5 Management Lessons From Group Projects At A B-School
The word “learning” has different a connotation for different people. Most leading b-schools have this concept of “peer-learning”, both formally and informally. And to incorporate that in the pedagogy, group assignments and projects are conducted. As fancy as it may sound, there is much more to it than what meets the eyes. To a person like me, who’s held managerial/mentoring roles in my previous organisation, group projects seemed like a piece of like. That was, of course, before I was actually a part of one.
The class is divided into groups, the size of which may vary from 3 to 10 depending on the professor. And all you have to do is, discuss and present an assignment or a project together as a group. And to top it off, it is evaluative. Sounds pretty great? Well, I thought so too. In fact, my first impression of this methodology was that this would, perhaps, make our lives easier as there is ‘division of labour’ and should ideally lead to ‘continuous workflow’ (At least, that is what pure economics depicted!). Here are some of the key takeaways :
- Corporate Teams Vs Academic Groups: The primary difference between working in corporate teams and academic groups in a b-school is that, in the latter, different group members have a different set of priorities. With a plethora of activities taking place on the campus, people tend to take their pick and invest most of their energies there. And sometimes, academics happen to be just one of the items on the list. So, while corporate team members, generally, actively participate in project execution, academic group members here have a slightly different story to tell.
- Amalgamation of personalities: There are many different kinds of people you would come across while working in groups. Some would be highly motivated and drive the entire project and make sure that all the timelines are met. Some would be happy to be the contributors, if not the leaders, and complete their share of work in due time. And then there are those who would tend to be little laid back when it comes to working on the project. And, you can’t force anybody to work as they are not answerable to you. So, what do you do now, especially with the deadline hanging over your head? Well, the answer is pretty simple, you complete the task, nevertheless.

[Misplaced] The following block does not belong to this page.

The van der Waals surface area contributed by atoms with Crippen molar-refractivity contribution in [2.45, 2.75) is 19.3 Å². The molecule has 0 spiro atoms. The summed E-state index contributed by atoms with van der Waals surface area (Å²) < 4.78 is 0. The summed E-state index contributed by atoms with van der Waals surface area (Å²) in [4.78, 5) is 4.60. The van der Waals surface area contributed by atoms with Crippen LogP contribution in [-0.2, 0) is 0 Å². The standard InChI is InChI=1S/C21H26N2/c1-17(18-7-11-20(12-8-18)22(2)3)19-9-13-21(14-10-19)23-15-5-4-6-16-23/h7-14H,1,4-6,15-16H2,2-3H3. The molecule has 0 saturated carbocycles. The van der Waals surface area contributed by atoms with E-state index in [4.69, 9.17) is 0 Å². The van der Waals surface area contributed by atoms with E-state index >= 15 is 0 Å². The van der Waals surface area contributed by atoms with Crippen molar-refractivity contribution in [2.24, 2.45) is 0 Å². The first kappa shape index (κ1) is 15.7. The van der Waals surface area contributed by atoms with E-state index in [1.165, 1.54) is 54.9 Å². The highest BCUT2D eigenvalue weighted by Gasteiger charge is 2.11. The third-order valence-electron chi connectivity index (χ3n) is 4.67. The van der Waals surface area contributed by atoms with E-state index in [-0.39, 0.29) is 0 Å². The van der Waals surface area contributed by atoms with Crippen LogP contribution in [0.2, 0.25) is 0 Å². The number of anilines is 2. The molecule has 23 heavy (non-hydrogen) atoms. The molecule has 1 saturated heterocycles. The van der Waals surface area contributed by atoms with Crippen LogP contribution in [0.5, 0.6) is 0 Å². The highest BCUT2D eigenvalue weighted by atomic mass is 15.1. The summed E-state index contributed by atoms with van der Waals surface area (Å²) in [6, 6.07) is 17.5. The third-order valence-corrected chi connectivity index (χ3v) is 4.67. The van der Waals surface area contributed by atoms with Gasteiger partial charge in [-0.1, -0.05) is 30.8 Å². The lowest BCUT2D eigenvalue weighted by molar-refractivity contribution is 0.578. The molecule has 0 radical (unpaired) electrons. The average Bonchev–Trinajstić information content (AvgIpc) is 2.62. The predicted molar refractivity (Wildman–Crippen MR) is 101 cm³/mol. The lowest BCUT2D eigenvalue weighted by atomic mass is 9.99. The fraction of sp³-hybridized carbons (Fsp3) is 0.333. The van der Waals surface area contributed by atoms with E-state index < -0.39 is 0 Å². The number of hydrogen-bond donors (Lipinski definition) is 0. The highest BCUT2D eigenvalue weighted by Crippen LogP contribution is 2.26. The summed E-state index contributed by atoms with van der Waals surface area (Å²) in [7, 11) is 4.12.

- The key is coordination: Assignment of the part of the task should be done taking into consideration the profile of the group member (or in other words, the likeliness of him/her finishing his part of the task) and the timelines for submissions. But this alone will not ensure the end-to-end execution of the project. What is more important is regular follow-ups. (This actually is a marketing lesson I derived from one of the lectures. “Remind” is a critical aspect of marketing communication to ensure that the message is grasped and retained). This ensures that the progress is tracked and the individual contributions are accounted for.
- Keep calm and trust your team: Another very critical aspect to keep in mind is that no matter how hard you try, there will be times when not everybody will be able or willing to contribute as much as they usually do or want, owing to some preoccupation. There will be end-moment hustle-bustle and you will actually get to live “just-in-time” delivery method. But the key is to keep your calm. Because stressing out would mean delays and inefficiencies. Prioritizing on what is important is the key to such deliveries.
- Never make the same mistake twice: All said and done, one thing should never be missed. And that is ‘learnings and takeaways’. Even if you are not going to be working with the same set of people, do take a mental note of the learnings you took from the managerial activities you performed and make sure you apply them in your next project.
To sum it up, I believe the creators of the idea of group projects were not really trying to make our life easier. They were trying to teach us much more than the subject/topic at hand. They were trying to teach us what we’ve come here to learn, the essence of management.